King Edward VII Secondary School, which opened in 1910, was originally known as the County Grammar School of King Edward VII; the school can be found in Melton Mowbray, on a 56 acre green field site. The first headteacher, Dr Fred Hodson, was appointed in 1909 and thereafter he oversaw the selection of all other teaching staff. In the beginning, however, the schools name was initially challenged, since they had not sought royal authorisation, and the matter subsequently became far more complicated when the King died May 6th 1910. To resolve the problem the school were forced to appeal to MPs before the Board of Education. After much debate and consideration, the new King finally declared that his father’s name was ‘indeed a splendid choice’. By 1912, the school hosted its first ever sports day and also divided its students into houses: Belvoir (Red), Cottesmore (Yellow) and Quorn (Blue). Each of the houses competed against one another in events that included: pillow fighting, needle-threading, bean bag races, skipping races and athletics.
By 1931, plans for extensions to the school were inaugurated and by 1936 the construction of a new assembly hall was set underway. Furthermore, the science block was replaced with a modernised two storey block and more classrooms were built. In the 1940s the Old Grammarians started a memorial fund to construct a pavilion for the school, in memory of those who died during the First World War, and for those who were dying in the Second. After the Second World War, after a period of relative stability and consistency, the school was renamed in 1964 (to King Edward VII Upper School). This change was part of wider plans in the area to close the Boy’s Modern School and the Sarson Girl’s School; both of which were located within the local vicinity. The school continued to grow in successive years and in 1975 a new sixth form was opened, alongside a larger sports hall. The music centre and all-weather pitch were opened more recently, in 1991, followed by the sports centre in 1996. By 1997 the school also gained Technology College status.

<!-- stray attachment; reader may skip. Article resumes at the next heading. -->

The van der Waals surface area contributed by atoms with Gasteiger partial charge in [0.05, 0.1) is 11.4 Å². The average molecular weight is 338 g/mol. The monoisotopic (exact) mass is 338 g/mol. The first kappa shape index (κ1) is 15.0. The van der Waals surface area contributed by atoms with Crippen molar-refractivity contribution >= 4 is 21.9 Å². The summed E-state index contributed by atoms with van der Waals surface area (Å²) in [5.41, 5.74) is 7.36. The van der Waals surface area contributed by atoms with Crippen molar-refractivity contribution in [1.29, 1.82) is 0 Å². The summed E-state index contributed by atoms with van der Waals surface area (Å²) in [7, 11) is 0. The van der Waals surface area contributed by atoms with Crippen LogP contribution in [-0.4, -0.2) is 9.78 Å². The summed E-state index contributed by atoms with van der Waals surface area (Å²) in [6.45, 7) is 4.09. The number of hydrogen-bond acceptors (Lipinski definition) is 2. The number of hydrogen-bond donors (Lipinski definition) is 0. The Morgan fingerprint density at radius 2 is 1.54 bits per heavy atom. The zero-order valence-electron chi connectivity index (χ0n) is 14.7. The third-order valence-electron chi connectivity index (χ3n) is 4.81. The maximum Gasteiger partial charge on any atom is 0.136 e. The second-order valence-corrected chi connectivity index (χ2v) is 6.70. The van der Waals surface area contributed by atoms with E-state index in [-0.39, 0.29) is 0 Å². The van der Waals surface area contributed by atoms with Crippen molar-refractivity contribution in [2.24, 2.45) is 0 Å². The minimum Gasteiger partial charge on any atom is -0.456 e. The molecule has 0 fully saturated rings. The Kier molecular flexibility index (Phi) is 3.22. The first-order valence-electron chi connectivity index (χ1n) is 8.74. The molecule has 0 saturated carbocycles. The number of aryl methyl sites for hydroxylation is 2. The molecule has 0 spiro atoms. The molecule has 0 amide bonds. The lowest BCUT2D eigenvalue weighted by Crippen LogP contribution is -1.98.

As King Edward VII entered the 2000s, it was regarded as both a national and international leader in the use of ICT, since it had networked hubs in every subject area, video conferencing facilities and wireless networking for laptops across the entire site. By 2004, the school had over 500 computers. Nonetheless, despite its reputation, and the fact that the school was designated as a Regional Training School for research and ICT, the decision to close the entire site was passed in 2010 (it closed its doors later in 2011). King Edwards VII was closed because it was predicted that falling student numbers would eventually make the running costs of the school unsustainable. Over the years King Edwards fostered a notable list of famous former pupils; some of these include: Graham Chapman (Monty Python), Paul Anderson (Footballer) and Dave Benson Phillips (Comedian/TV Presenter).
Our Version of Events
Melton Mowbray, the place you visit for the country’s best pork pie: that was the full extent of our knowledge before we arrived at King Edwards. We’ve passed the area a few times on our travels and, as far as we were aware, there was a pork pie factory there. As it turns out, there’s actually a whole town there too. So, still rather stunned with this new found discovery, and with a somewhat nostalgic KM_Punk, we set off in the direction of his old school. Access was novel to say the least, and we had to avoid the sports centre nearby since it is still used by clubs and teams. But, we managed it and there was still plenty to see across the buildings we explored. While most of the tables and chairs have been removed, there’s still plenty of evidence that King Edwards was indeed a school, and hopefully the pictures reveal this. Unfortunately, however, we only managed to access the English, Humanities and ICT classrooms, the photography and design and technology workshops and the arts and drama studio.
Explored with Ford Mayhem, Soul and KM_Punk.